New Cambridge University A-level subject guidelines have been published, including a list of A-level subjects that it says 'provide a less effective preparation for our courses.' I first heard about it on Tuesday, which was the day I returned to work to start enrolling new students onto advanced courses for next year. M's comment on a provious post of mine led me to Boris Johnson's thoughts on the matter (I would not normally have wandered there myself) and the bewitching monicker 'crunchy' for the subjects that Cambridge refers to as traditional academic subjects.
By Friday this week I had taken part in many conversations about crunchy subjects as we carried out the usual painstaking task of helping students choose their next step. As usual, there are the students who have completely unrealistic goals; their schools may have encouraged them to aim for the top - and I don't blame them - but it's heart-breaking to have to say to a 16 year old with 5 C grades and 4 D grades, the result of much hard work, that their chances of studying medicine are slim to none. On the other hand, there is the equally difficult task of advising very bright young people, who have come from families with no knowledge or experience of higher education; while they might not be open to the idea now, in twelve months time we might be encouraging them to apply for Cambridge. (It takes that long to grow their faith in themselves and to work through the many stereotypes that they - and their parents - might hold.) We have always advised students in this position to make sure that they include some traditional, essay based subjects, even if they want a more practical or creative focus. So the Cambridge list is nothing new.
This article in the Guardian by historian Francis Beckett made me think further. I am inclined to agree with this:
Parks claims that, far from being elitist, this is an effort towards getting students from poorer backgrounds and tough inner-city schools to Cambridge. "It's not academic snobbery at all," he says. "We want those who might wish to come here to avoid ruling themselves out by taking inappropriate subjects at A-level." Much better to spell it out on the website, where anyone can see it, than keep it as a bit of insider knowledge, known and understood at St Posh's Academy for the Gentry, but never heard about at East Grunge comprehensive.
Far better to be blunt about it, rather than rely on whatever process Oxford claims to use.
Oxford seems also to have given up on the idea that A-levels can be the fine-tuning mechanism that will infallibly select the brainiest of every generation. "We have developed our own ways of discriminating," says the spokeswoman.
I disagree, however, with some of the specific criticisms in the website:
The English department insists, understandably, on English literature, recommends languages and history, and has encouraging words to say about maths and science. And then it adds: "Although drama or theatre studies may possibly be accepted as a third A-level subject, colleges tend to prefer applicants to show more range in their skills and interests." Drama and theatre studies are, of course, among the discouraged A-levels. Parks's explanation is that a performance-based A-level is not good preparation for a Cambridge literature degree.
What's wrong with that? Studying English literature at one of the oldest Universities in Britain is a million miles from Drama A-level. And I'm not denigrating Drama A-level at all; it's very rigorous and extraordinarily hard work. However, I would cautiously suggest that drama and English literature are very different areas of academic study. More significantly, to say that Drama A-level is not an effective preparation for English at Cambridge tells us much about the nature of the English department there, the scopeand limitations of the course, and the emphases and approaches that define the discipline there. Just because Oxford and Cambridge have such high status it does not make them the best choice for every gifted student.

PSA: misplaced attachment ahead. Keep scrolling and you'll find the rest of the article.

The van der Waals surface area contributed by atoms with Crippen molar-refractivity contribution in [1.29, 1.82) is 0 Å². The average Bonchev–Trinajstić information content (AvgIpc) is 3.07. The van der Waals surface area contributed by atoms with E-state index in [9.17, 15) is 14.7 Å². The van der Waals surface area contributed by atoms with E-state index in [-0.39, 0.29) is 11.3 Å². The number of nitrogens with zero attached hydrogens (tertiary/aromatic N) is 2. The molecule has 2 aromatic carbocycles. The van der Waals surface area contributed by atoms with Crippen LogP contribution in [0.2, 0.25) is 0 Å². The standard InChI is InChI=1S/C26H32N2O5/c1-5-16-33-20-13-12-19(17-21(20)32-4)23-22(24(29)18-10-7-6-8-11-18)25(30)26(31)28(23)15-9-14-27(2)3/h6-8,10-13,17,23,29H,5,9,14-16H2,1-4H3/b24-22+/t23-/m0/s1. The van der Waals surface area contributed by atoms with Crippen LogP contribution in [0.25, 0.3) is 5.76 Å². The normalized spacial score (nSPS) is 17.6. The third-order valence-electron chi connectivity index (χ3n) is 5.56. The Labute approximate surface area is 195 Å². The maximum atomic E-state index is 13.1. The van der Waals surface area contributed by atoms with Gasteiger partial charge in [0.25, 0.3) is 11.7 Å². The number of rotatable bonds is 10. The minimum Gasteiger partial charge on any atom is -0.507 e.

Accountancy is another subject on the list; Beckett questions this, too. 'So a mathematician does not use the skills learned in accountancy?'
Er, no. I wouldn't say that accountancy did teach you any specific mathematical skills you wouldn't gain from Maths and Further Maths A-levels. It will teach you lots about applying mathematical methods to the world of money. Accountants use mathematical skills, not the other way around.
I'm glad that the list is controversial. A-levels should be constantly scrutinised and we should expect to wrestle with how we can offer new disciplines alongside old-fashioned favourites.
And anything that uncloaks the mystery of applying to Oxbridge is a good thing, especially when such myths abound. (A fifty-something NQT I once worked with had to be taken to task for telling the students 'not to bother applying to Cambridge unless you have a family member who went there' - and this was in a school with a steady flow of successful applicants!) It's really good to think that a student in a school with no tradition of helping their students to apply for Oxbridge can get access to solid advice; we will just have to grit out teach if it makes us feel a bit squeamish. I desperately want more students from the state system to go to Cambridge Therefore it's vitally important that the university figures out ways of picking out the students who genuinely have the greatest talents in those traditional academic subjects in which the University specialises. It's so hard to distinguish this type of student in a field where every institution is grimly focused on exam sucess above all else, producing phalanxes of students groomed to within an inch of their lives in exam technique and the complex tactics needed to suceed in the modern A-level. By being honest, I think Cambridge have been very brave, and should be commended.